For livestock, you’re well off raising chickens so you can gather eggs as well as rabbits who can be slaughtered for meat.

Chickens are also useful because their poop makes really good fertilizer. 

Plus, a chicken coop is a fairly easy thing to put together and build, and you get a wake-up call every morning! 

14) Learn to hunt and fish

Hunting and fishing have become forgotten skills for many people living in cities and modern places.

But it’s never too late to learn. 

If you’re in the countryside then you can learn to hunt, trap, fish and get your own meat. 

This is extremely useful for yourself and your family or groupmates. 

If you get big game like an elk, for example, you can also slaughter it and store the meat in a deep freezer to keep through many months. 

15) Try beekeeping and making honey

Beekeeping in your off-grid home is an excellent idea. 

You can use jars to keep the bees in and with some basic beekeeping equipment you can have a source of fresh honey. 

Goodbye refined sugar and processed food!

Plus, the bees are super pollinators and will keep your garden and any fruit trees growing well. 

That’s what I call a win-win. 

16) Start to can and preserve food

Another of the essential skills which I recommend if you want to now how to live off the grid is food preservation.

Learning how to can and preserve food will take you a long way in your new life, and it’s quite a bit easier than you might think. 

Once you put together your canning abilities with lots of shelf and freezer space, you’ll be ready for whatever Mother Nature throws at you. 

17) Plan what to do with your poo

If you’re living off-grid you’re going to need a sewage system. 

A septic tank is one option if you have water running, but it’s going to run you in the realm of around $5,000 at least. 

Other options include building an outhouse or installing composting toilets. 

Make sure you have a good plan for your septic system and sewage, otherwise your time in the woods can become a very stinky and depressing affair. 

18) Continue to make money

Like I was mentioning earlier in this article, going off-grid takes money. 

There are also all sorts of repairs and issues that come up and need more money. 

You want to have at least six months of income saved before pulling the plug and going off-grid. 

Think of it as a financial cushion. 

If you head off without one you might regret it very badly indeed…

In addition, keep working while you’re off-grid.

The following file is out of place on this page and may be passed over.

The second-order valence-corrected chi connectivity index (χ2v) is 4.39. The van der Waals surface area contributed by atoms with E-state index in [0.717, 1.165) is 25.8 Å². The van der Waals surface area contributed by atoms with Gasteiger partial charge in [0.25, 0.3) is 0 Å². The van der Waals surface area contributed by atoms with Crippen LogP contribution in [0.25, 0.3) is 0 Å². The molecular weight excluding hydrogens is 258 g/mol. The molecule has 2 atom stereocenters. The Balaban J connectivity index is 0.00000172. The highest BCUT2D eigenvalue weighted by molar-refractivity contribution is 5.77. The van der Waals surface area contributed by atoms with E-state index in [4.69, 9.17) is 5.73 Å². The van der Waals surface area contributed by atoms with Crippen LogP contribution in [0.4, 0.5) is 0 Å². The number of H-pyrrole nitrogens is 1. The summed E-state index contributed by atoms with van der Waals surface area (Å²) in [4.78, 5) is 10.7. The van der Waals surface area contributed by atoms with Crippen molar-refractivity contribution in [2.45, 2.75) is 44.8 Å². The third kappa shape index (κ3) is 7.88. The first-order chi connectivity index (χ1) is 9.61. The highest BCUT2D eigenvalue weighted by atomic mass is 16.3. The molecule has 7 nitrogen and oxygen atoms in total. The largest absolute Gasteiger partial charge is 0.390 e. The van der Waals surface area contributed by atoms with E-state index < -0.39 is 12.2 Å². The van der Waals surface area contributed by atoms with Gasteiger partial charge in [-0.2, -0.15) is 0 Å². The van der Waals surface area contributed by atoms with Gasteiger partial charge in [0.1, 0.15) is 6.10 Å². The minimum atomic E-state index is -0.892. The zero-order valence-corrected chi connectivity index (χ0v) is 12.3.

I recommend trying out being a digital nomad, but you can also do crafts and make products or other services that you market in the surrounding area or online. 

19) Find some company

The story of how Kalle Flodin met his girlfriend Christine, for example, is a great inspiration. 

The two basically linked up over their shared love of living naturally and away from city life. 

They both wanted to go off-grid, and when Christine found a handsome young man who was living her dream she decided to meet him. 

She traveled 14 hours into the remote forest to meet at his cabin in northern Sweden. 

It apparently went pretty well, since they soon fell madly in love.

I’m not promising you’ll find a fellow homesteader cutie or hunk out there to marry right away. 

But it won’t hurt to keep yourself open to the possibility! 

20) Make friends with other off-grid folks

The general picture we have of those who live off-grid is that they are fiercely independent and enjoy their solitude. 

That may be true in many cases!

But it’s not some kind of ironclad rule, and there are plenty of off-grid folks who like to form communities and get together for meetups. 

If you’re really wanting to go off-grid but also want it to be more of a community experience, do your best to make friends with other off-grid folks. 

A good starting point is to check sites like Meetup, where they have groups of Off Grid folks that you can join to start meeting like-minded people. 

So now what?

If you’re living off-grid, consider yourself among the lucky few. 

Not only have you garnered yourself some hard-won independence and self-actualization, you’ve also accomplished a very practical feat. 

You’ve managed to accomplish what so many of us don’t in this modern world:

Self-sufficiency and taking responsibility for your life at every level. 

What’s next?

That’s really up to you!

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Paul Brian

Paul R. Brian is a freelance journalist and writer who has reported from around the world, focusing on religion, culture and geopolitics. Follow him on and visit his website at